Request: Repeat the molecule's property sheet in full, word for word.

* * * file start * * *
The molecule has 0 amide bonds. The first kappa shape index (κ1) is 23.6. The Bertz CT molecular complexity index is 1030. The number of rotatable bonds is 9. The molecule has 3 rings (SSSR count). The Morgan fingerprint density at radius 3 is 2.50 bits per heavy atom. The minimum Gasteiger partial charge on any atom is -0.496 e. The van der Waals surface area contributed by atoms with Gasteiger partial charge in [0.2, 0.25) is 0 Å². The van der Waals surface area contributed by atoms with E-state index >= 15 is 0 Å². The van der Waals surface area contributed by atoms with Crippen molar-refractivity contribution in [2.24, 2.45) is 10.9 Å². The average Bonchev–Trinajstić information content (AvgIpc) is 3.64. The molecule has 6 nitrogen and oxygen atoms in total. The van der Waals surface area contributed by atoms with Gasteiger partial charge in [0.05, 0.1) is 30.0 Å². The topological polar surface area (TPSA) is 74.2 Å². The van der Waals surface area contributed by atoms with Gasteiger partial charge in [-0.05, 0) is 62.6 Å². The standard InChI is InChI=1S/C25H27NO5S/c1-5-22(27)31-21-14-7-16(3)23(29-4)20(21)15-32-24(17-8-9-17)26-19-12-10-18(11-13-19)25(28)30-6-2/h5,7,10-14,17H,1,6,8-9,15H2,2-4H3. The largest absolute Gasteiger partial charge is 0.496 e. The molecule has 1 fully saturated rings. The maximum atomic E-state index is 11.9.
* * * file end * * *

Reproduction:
The molecule has 0 amide bonds. The first kappa shape index (κ1) is 23.6. The Bertz CT molecular complexity index is 1030. The number of rotatable bonds is 9. The molecule has 3 rings (SSSR count). The Morgan fingerprint density at radius 3 is 2.50 bits per heavy atom. The minimum Gasteiger partial charge on any atom is -0.496 e. The van der Waals surface area contributed by atoms with Gasteiger partial charge in [0.2, 0.25) is 0 Å². The van der Waals surface area contributed by atoms with E-state index >= 15 is 0 Å². The van der Waals surface area contributed by atoms with Crippen molar-refractivity contribution in [2.24, 2.45) is 10.9 Å². The average Bonchev–Trinajstić information content (AvgIpc) is 3.64. The molecule has 6 nitrogen and oxygen atoms in total. The van der Waals surface area contributed by atoms with Gasteiger partial charge in [0.05, 0.1) is 30.0 Å². The topological polar surface area (TPSA) is 74.2 Å². The van der Waals surface area contributed by atoms with Gasteiger partial charge in [-0.05, 0) is 62.6 Å². The standard InChI is InChI=1S/C25H27NO5S/c1-5-22(27)31-21-14-7-16(3)23(29-4)20(21)15-32-24(17-8-9-17)26-19-12-10-18(11-13-19)25(28)30-6-2/h5,7,10-14,17H,1,6,8-9,15H2,2-4H3. The largest absolute Gasteiger partial charge is 0.496 e. The molecule has 1 fully saturated rings. The maximum atomic E-state index is 11.9.